As with all your fiction, Shooting Stars can be used in the classroom in a range of college courses? How can educators use this book to teach?

I’m a sociologist, and I wrote Shooting Stars with the hopes it would be used to stimulate reflection and discussion in a range of courses in sociology, psychology, social work, communication, and other disciplines. It can be used to address topics including but not limited to interpersonal relationships, love, trauma, healing, marriage and families, and gender. It’s a short book so it can easily be integrated into courses. At the end of the novel, there are discussion questions as well as writing, research, and art activities to assist professors who wish to incorporate it into their classes. The further engagement is merely meant to stimulate ideas about any number of ways the novel might be integrated into courses. 

The novel also includes an author Q&A which might provide useful in classroom or book club settings. Students often enjoy reading fiction and engage with the ideas presented differently than they might with nonfiction. Fiction also fosters empathetic understanding. I think there’s tremendous value in that for the learning experience.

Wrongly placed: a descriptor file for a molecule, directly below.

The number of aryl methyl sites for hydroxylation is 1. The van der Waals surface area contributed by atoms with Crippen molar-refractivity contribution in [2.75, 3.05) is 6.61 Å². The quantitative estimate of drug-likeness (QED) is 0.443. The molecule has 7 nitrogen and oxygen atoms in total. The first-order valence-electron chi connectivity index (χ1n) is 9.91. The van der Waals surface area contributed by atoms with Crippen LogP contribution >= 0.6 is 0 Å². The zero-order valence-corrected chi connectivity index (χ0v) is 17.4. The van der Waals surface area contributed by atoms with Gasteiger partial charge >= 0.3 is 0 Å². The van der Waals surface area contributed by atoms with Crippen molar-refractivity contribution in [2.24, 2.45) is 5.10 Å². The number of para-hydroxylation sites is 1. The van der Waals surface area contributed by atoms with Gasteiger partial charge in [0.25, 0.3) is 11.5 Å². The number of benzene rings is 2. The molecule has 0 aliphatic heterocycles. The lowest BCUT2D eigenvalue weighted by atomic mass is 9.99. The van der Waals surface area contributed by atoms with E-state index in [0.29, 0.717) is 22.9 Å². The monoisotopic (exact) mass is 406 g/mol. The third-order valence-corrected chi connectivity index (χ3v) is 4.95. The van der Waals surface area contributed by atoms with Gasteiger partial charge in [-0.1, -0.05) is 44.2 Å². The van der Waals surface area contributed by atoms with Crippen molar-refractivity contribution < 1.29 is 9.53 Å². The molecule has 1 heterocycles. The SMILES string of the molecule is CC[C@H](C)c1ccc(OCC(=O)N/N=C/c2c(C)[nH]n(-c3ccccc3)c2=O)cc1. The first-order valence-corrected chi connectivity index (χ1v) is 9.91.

All of my previous works of fiction have been used in college classes, but I particularly hope professors use Shooting Stars as required reading, in part because the characters in the book are wonderful role models in so many ways. They’re good people. They’re trying to make the world better. They show what love and caring look like in action, out in the larger society and in our most intimate relationships. They’ve gone through difficult challenges, and most people can relate to that, but they’ve built beautiful lives and relationships. I’d love to see college students read a novel that’s based on these hopeful, aspirational characters.